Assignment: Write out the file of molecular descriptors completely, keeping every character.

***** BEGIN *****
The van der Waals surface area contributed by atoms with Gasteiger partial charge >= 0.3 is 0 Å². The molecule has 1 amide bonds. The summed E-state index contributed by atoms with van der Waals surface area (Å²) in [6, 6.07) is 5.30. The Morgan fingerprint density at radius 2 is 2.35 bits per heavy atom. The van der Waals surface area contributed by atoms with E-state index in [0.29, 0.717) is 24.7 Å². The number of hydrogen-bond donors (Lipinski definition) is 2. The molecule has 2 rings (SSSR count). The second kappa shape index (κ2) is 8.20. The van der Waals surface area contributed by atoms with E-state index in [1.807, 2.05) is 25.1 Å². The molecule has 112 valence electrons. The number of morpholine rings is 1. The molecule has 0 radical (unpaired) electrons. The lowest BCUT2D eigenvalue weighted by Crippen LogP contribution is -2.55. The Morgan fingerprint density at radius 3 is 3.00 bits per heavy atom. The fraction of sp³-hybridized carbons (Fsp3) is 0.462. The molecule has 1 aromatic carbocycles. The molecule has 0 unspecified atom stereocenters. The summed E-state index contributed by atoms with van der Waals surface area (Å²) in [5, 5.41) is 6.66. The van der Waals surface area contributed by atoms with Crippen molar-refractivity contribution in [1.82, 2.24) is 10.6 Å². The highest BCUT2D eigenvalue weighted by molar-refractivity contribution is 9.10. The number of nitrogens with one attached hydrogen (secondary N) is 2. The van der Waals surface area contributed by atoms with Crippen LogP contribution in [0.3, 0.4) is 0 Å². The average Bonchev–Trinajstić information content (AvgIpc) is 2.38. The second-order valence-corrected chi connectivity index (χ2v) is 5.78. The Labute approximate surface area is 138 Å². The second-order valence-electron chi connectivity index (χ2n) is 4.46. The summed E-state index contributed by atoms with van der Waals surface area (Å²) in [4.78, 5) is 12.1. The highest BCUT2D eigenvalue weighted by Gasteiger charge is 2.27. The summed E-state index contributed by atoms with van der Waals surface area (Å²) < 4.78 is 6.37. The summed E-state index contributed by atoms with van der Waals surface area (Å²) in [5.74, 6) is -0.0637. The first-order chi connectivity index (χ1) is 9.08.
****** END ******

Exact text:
The van der Waals surface area contributed by atoms with Gasteiger partial charge >= 0.3 is 0 Å². The molecule has 1 amide bonds. The summed E-state index contributed by atoms with van der Waals surface area (Å²) in [6, 6.07) is 5.30. The Morgan fingerprint density at radius 2 is 2.35 bits per heavy atom. The van der Waals surface area contributed by atoms with E-state index in [0.29, 0.717) is 24.7 Å². The number of hydrogen-bond donors (Lipinski definition) is 2. The molecule has 2 rings (SSSR count). The second kappa shape index (κ2) is 8.20. The van der Waals surface area contributed by atoms with E-state index in [1.807, 2.05) is 25.1 Å². The molecule has 112 valence electrons. The number of morpholine rings is 1. The molecule has 0 radical (unpaired) electrons. The lowest BCUT2D eigenvalue weighted by Crippen LogP contribution is -2.55. The Morgan fingerprint density at radius 3 is 3.00 bits per heavy atom. The fraction of sp³-hybridized carbons (Fsp3) is 0.462. The molecule has 1 aromatic carbocycles. The molecule has 0 unspecified atom stereocenters. The summed E-state index contributed by atoms with van der Waals surface area (Å²) in [5, 5.41) is 6.66. The van der Waals surface area contributed by atoms with Crippen molar-refractivity contribution in [1.82, 2.24) is 10.6 Å². The highest BCUT2D eigenvalue weighted by molar-refractivity contribution is 9.10. The number of nitrogens with one attached hydrogen (secondary N) is 2. The van der Waals surface area contributed by atoms with Crippen LogP contribution in [0.3, 0.4) is 0 Å². The average Bonchev–Trinajstić information content (AvgIpc) is 2.38. The second-order valence-corrected chi connectivity index (χ2v) is 5.78. The Labute approximate surface area is 138 Å². The second-order valence-electron chi connectivity index (χ2n) is 4.46. The summed E-state index contributed by atoms with van der Waals surface area (Å²) in [4.78, 5) is 12.1. The highest BCUT2D eigenvalue weighted by Gasteiger charge is 2.27. The summed E-state index contributed by atoms with van der Waals surface area (Å²) < 4.78 is 6.37. The summed E-state index contributed by atoms with van der Waals surface area (Å²) in [5.74, 6) is -0.0637. The first-order chi connectivity index (χ1) is 9.08.